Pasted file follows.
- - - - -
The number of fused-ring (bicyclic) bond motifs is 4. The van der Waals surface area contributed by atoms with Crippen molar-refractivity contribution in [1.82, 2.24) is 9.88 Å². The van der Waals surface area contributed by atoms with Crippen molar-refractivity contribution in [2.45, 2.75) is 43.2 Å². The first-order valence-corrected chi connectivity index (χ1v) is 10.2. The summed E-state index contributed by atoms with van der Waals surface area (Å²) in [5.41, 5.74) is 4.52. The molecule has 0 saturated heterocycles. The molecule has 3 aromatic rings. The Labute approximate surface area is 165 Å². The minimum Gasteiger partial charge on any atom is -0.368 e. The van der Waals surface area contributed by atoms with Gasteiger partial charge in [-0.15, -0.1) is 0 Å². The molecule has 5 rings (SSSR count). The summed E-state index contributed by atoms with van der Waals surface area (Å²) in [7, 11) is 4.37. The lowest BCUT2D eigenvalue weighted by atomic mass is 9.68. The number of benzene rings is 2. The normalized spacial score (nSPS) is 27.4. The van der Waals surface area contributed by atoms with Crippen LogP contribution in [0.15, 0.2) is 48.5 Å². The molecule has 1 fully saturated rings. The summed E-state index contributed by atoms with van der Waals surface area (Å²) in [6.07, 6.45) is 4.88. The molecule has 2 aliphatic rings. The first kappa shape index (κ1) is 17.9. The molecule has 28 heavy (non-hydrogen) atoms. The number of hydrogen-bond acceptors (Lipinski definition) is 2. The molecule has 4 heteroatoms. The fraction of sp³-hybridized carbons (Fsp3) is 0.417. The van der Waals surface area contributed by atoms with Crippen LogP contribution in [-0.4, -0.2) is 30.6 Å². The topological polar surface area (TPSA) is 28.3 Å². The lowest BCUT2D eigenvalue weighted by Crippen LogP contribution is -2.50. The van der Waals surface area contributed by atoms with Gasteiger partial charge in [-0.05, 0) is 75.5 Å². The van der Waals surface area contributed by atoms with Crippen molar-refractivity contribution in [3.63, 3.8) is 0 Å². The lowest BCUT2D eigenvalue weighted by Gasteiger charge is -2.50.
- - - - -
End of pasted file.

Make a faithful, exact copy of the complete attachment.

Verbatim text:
The number of fused-ring (bicyclic) bond motifs is 4. The van der Waals surface area contributed by atoms with Crippen molar-refractivity contribution in [1.82, 2.24) is 9.88 Å². The van der Waals surface area contributed by atoms with Crippen molar-refractivity contribution in [2.45, 2.75) is 43.2 Å². The first-order valence-corrected chi connectivity index (χ1v) is 10.2. The summed E-state index contributed by atoms with van der Waals surface area (Å²) in [5.41, 5.74) is 4.52. The molecule has 0 saturated heterocycles. The molecule has 3 aromatic rings. The Labute approximate surface area is 165 Å². The minimum Gasteiger partial charge on any atom is -0.368 e. The van der Waals surface area contributed by atoms with Gasteiger partial charge in [-0.15, -0.1) is 0 Å². The molecule has 5 rings (SSSR count). The summed E-state index contributed by atoms with van der Waals surface area (Å²) in [7, 11) is 4.37. The lowest BCUT2D eigenvalue weighted by atomic mass is 9.68. The number of benzene rings is 2. The normalized spacial score (nSPS) is 27.4. The van der Waals surface area contributed by atoms with Crippen LogP contribution in [0.15, 0.2) is 48.5 Å². The molecule has 1 fully saturated rings. The summed E-state index contributed by atoms with van der Waals surface area (Å²) in [6.07, 6.45) is 4.88. The molecule has 2 aliphatic rings. The first kappa shape index (κ1) is 17.9. The molecule has 28 heavy (non-hydrogen) atoms. The number of hydrogen-bond acceptors (Lipinski definition) is 2. The molecule has 4 heteroatoms. The fraction of sp³-hybridized carbons (Fsp3) is 0.417. The van der Waals surface area contributed by atoms with Crippen LogP contribution in [-0.4, -0.2) is 30.6 Å². The topological polar surface area (TPSA) is 28.3 Å². The lowest BCUT2D eigenvalue weighted by Crippen LogP contribution is -2.50. The van der Waals surface area contributed by atoms with Gasteiger partial charge in [-0.05, 0) is 75.5 Å². The van der Waals surface area contributed by atoms with Crippen molar-refractivity contribution in [3.63, 3.8) is 0 Å². The lowest BCUT2D eigenvalue weighted by Gasteiger charge is -2.50.